In spite of the Salk vaccine, polio wasn’t done leaving its mark on Spearfish Lake. As Dr. Luce had predicted, there were still some cases out there that hadn’t been detected during the screenings at the mass inoculations, or possibly in some cases where the vaccine hadn’t taken hold – there was no way of telling. The number of patients steadily rose at the hospital over the next couple of weeks, until the staff and the volunteers had a total of thirteen in the building at the same time – just about all they could handle.
All three of the wooden lungs were in use for a period of two weeks, not always with the same patients in them. Brent Clark and his crew of helpers were ready to put another one together, and promised they could now build one in six hours, but Dr. Luce said they might have enough to get by, and he expected he’d have some warning if another one was needed.
Alice Bell wasn’t doing very well, he’d been told. The worst of the pain and the muscle spasms had passed, but they’d left a lot of paralysis in their wake, and she was having great difficulty overcoming them. She was pretty determined to overcome her problems, but it was going very slowly, and in quiet moments both Dr. Luce and Penny told Garth that they doubted she’d make a full recovery.
But there were some successes, too. While Garth didn’t spend a great deal of time at the hospital, he kept a finger on what was going on there, especially with the kids who had been there in the early days of the outbreak. He was told, for example, that Gail was slowly being weaned off of the cob job ventilator, mostly by adjusting the stroke of the pressure relief valve so it wasn’t supplying her as much help in the breathing. Her nerves were slowly making new pathways, and little by little she was able to breathe on her own. “A few more days and we may be able to keep her out of it completely,” Dr. Luce told him happily.
One morning, while Garth was working at his desk, he had a call from Penny Luce at the hospital. “Garth!” she said excitedly. “You’ll never guess what happened!”
“What? Gail is off the ventilator?”
“Not yet but pretty soon. But you know we’d figured that Betsy Toivo was going to have fairly serious paralysis, right?”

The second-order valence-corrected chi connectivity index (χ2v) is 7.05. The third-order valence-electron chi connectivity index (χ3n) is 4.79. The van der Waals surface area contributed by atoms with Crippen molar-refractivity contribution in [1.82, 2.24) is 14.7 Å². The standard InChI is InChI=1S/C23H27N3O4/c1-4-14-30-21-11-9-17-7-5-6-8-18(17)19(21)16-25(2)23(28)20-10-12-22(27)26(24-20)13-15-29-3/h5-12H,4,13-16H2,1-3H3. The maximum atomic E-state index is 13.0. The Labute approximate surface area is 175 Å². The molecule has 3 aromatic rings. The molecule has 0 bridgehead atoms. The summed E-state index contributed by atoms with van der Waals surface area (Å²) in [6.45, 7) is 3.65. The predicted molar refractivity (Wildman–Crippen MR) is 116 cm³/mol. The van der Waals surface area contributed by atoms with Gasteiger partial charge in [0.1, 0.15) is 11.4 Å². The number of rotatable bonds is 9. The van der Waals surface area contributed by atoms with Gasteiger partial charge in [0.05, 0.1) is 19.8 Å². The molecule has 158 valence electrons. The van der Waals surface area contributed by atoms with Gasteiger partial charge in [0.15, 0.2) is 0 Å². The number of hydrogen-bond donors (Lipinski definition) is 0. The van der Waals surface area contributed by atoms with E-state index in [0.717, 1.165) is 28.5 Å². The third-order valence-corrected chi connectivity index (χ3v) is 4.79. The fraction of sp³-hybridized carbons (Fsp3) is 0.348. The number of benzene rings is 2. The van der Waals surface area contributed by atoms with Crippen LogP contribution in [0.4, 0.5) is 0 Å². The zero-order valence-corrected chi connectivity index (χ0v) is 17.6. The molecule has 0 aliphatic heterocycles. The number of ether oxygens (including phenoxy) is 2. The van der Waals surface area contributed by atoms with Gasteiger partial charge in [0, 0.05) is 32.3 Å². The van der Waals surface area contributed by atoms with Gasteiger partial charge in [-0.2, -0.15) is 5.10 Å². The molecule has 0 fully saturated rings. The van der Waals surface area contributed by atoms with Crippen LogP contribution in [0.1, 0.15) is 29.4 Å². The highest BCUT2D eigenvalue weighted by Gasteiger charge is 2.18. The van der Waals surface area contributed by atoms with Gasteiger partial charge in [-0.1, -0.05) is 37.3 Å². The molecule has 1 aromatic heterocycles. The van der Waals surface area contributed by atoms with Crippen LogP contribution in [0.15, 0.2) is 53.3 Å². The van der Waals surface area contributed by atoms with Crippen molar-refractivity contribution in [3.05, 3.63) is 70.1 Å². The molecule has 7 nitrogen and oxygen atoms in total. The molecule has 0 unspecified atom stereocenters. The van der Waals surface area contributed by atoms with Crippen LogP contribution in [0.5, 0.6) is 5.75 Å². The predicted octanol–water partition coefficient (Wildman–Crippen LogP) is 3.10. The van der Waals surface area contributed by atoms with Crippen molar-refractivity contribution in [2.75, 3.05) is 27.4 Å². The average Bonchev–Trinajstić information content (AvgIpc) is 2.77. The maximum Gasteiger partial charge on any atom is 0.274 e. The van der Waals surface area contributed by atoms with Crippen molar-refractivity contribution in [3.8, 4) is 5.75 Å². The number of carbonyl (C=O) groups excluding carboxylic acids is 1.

“That’s what Herman was telling me the other day.”
“It was looking pretty hopeless to the rest of us,” she said. “But a little before dawn this morning, I found her on the floor, lying in a puddle of urine. She said she was sorry she’d wet the floor.”
“She knew she had to go potty so she got out of bed without telling anyone and walked most of the way to the bathroom! She walked, Garth! She couldn’t make it all the way, but she walked! She’s going to make it!”
“That’s wonderful news,” he agreed. “Typical Finn, I guess. Even at her age, too hardheaded to take no for an answer.”
“Oh, yes. We’re so happy around here today! Even Tommy Perkins is coming around. Slowly, but he’s coming around. He’s got a long way to go, but he’s going to make it, too.”
“You know, Penny, it’s real good to hear you’re winning one.”
“We’re winning more than one. We haven’t lost a polio patient here yet except for the Rathburn boy, and he really wasn’t ours to lose. I don’t think we’re going to lose any of them now!”
“That’s good news,” he said. “Please, give Herman my congratulations and take some for yourself. You helped just as much as he did.”
“Oh, I sure will. We were talking about it with Harold Brege this morning. We think things are backing off enough here that maybe Herman can get his practice going.”
“Well, that’s good news, too. I’ll bet that Herman is really looking forward to sniffles and broken arms instead of fighting polio.”
“He is, and so am I. I can see I’ll have to do rehabilitation on some of these kids for some time yet, but I’m not going to mind sniffles and broken arms myself.”
After talking for a while longer with a rather exuberant Penny – and she had every right to be exuberant – Garth hung up the phone and stared out into the bank. It wasn’t all that busy; people were there making deposits and withdrawals and doing their regular banking business. By now it was late August, not long before Labor Day, and the heat of the first part of the month had backed off a lot. Soon the chill winds of winter would come and blow away the last of the threat of polio that had seemed so severe only a few weeks before. Things weren’t quite all the way back to normal in Spearfish Lake yet, but they were getting there.
He glanced out through the front window, at a beautiful late summer day outside. Although he had things to do, he knew that this weather was too good to last. Maybe he’d better take advantage of it while he could. It didn’t take him long to make up his mind. “Bernice,” he told his secretary. “I’m going to get out of here for the rest of the day. This is too nice a day to lose. I’ll probably be in tomorrow, but maybe not.”
“Going out to the club, huh? There’s a part of me that would like to be going out there with you, but I’ll admit, only a part of me.”
“You either like it or you don’t,” he smiled.
Garth went out, got in the Chrysler, and soon was on the state road heading to the club. Other than brief trips out there for the sake of inoculations, he hadn’t been there much in almost a month.
For once, he didn’t find Helga laying out in the sun working on her tan. She was busy inside the cottage, beginning the project of packing things up and closing things down for the oncoming winter. “So what is it that brings you out here today?” she asked.
“Oh, nothing in particular,” he said. “I thought I’d spend a little time with my family. There won’t be many more days like this before fall gets here.”